Hyperspace, to Dogfight, to Hyperspace, to Dogfight. It’s a simple format, but does it work well?
Hyperspace Dogfights does what it says on the tin, plonking the player in the middle of a dogfight, having them battle through, and then use hyperspace to jump to the next. There isn’t much in the way of story, save for the quick remark your handler makes during the hyper space jump — normally something about you killing a bunch of stuff or that they’re gonna have to cover something up.
The levels are all basically the same, featuring the same sky above the same desert. The more levels you go through though, the harder it gets. Simple.
While at the start you will probably just be facing off a few enemy fighters, over time you’ll get to tango with assault helicopters, flak cannons, and ground-based missile launchers. At the end of the game, there is an armed aircraft carrier, not too far from the shield helicarrier out of the ‘Avengers’. Although it’s a fierce battle, the game is still in alpha, and the dev is looking to make good on their promise of a proper big boss battle in the future.
Your fighter can have several weapons equipped at once (though you can only use one at a time) and you can gain more in between levels. These weapons range from the standard (machine guns and laser guns) to the plain weird (a big spear to shank anything in front of you, or a big sword to wave around like your little brother, clinging tightly on your prized Master Sword replica). You only start off with one randomly selected weapon, any additional ones can be switched at any time just by using the left shift and control, which gives a surprising amount of freedom during combat -once you’ve built up the numbers.
As mentioned before, after you have finished a fight and have warped out, you have the chance to buy additional tools. Money is collected by flying slowly over the place where an enemy died.
Another way to unlock tools is through the loot boxes which occasionally drop into the world; these require also require your hard-earned space bucks; although there’s definitely a correlation between the cost and the contents, unlike traditional loot boxes with their random elements. These boxes will stick around between rounds, so a super expensive box you pick up at the start of the game can stick with you all the way through, tempting you with its promises of delicious death and destruction.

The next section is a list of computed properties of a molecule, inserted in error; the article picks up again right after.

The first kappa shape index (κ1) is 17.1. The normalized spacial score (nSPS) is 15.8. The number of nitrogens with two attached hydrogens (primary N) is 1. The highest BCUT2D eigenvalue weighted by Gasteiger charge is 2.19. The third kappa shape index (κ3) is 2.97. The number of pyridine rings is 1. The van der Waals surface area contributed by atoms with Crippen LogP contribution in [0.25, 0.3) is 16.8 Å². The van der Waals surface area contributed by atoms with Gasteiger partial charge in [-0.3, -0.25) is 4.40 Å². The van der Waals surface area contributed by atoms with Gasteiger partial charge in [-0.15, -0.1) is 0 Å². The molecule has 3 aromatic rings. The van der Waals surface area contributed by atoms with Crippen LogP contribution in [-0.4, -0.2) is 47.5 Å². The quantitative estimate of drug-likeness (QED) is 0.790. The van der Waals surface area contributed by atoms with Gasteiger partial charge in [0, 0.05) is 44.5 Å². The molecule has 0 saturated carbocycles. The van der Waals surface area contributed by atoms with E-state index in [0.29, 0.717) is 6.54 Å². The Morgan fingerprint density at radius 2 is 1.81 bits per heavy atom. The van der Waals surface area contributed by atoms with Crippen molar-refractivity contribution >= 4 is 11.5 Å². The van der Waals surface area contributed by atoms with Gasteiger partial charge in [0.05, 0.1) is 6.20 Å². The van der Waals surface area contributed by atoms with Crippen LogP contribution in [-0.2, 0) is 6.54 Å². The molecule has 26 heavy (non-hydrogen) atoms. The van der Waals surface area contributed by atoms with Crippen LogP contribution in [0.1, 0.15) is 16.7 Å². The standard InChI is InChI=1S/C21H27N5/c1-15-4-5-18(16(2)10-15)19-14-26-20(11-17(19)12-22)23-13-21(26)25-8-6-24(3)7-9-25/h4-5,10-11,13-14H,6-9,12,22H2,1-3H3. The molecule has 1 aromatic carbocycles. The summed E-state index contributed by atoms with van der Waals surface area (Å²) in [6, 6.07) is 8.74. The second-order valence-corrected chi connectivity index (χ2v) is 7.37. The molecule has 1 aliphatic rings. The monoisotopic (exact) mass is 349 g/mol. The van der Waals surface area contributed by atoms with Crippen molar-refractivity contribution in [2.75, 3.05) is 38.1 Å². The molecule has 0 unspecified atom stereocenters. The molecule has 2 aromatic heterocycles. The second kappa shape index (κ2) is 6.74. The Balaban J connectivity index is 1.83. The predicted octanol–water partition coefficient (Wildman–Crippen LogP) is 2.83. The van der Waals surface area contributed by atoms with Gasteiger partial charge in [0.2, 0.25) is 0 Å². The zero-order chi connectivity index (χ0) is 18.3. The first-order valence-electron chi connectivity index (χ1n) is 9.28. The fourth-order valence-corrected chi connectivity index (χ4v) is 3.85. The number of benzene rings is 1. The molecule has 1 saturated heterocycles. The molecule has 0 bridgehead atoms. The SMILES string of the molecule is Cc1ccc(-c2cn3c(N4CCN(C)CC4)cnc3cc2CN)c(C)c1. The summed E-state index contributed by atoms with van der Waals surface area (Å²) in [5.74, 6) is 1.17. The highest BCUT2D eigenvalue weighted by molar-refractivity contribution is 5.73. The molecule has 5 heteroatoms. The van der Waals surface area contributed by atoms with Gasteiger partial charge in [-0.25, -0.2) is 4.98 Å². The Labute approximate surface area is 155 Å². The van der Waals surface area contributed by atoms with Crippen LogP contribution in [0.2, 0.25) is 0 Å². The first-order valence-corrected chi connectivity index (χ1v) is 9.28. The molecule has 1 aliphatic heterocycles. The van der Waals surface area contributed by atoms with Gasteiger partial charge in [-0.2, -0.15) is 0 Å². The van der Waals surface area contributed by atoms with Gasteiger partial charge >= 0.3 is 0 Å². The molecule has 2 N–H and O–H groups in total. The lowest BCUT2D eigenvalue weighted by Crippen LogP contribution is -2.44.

Along with sweet, sweet weaponry, loot boxes can also contain power ups, which are either passive and active abilities. Some are very simple, giving your craft spikes to damage nearby enemy’s, another a better engine for increased speed. But, then you have interesting, quirky ones, like the bomb-bay printer, which will randomly chuck a bomb out the back of your plane when you fire. These abilities stack, so over time you can have a very busy craft, with bit and bobs falling out of every nook and cranny.
Finally, you have your special ability – which you get at the start of the game and stays with you until you die. These abilities are very powerful, and as such take a lot of time to charge up. Charge comes from killing enemies, a deliciously violent vicious-circle. These abilities range from a simple engine boost (to get you out of that bad spot), to bombing runs, and mine layers, which can really change how a map is playing out -especially when those mines hurt you as well.
The flying works really well, with only firing the engine and rotating left and right to worry about. Your plane has a real heft to it, flying and falling with style – just like Buzz Lightyear. Your turning circle is increased when using your engine, so its best to turn it off to get those really tight turns. Your controls are really responsive, allowing you to duck and weave through enemy fire. Some weapons have a really long charging time, with a tiny arc of fire, so a good strategy is to fly in front of an enemy, then turn off your engine and wait for them to fly into your cross hairs, making you feel just like Finn in the Force Awakens.
The combat in Hyperspace Dogfights is really tight, with the enemies equipped with decent AI, filling the sky right in front of you with bully and missiles, yet still giving you a chance to fight back. The worst thing, though, is the bloody SAMs — fired in batches of three, they lock onto you and relentlessly pursue from one end of the level to the other, ever growing closer. Undeterred by the hail of fire you can put out, there’s only really a few ways to get rid of them: flying just below the damaging cloud cover, or just above the ground. You can let their serpentine movement crash themselves, or, -and I’ve only pulled this off twice- you can fly close to an enemy plane, then perform a short jump (right click) and manage to get to vicious missiles to lock onto the hapless, soon shredded, enemy craft.
Hyperspace Dogfights is a tight little game, and channels a lot of the feelings of the arcade with it’s controls, and with those split-second moments where you can’t tell if it was luck or skill that kept you intact. While it does not, currently, have much variety in it, much is promised for future releases.
Best suited for short games, or maybe competitive couch gaming, it’s fun, short, and enjoyable.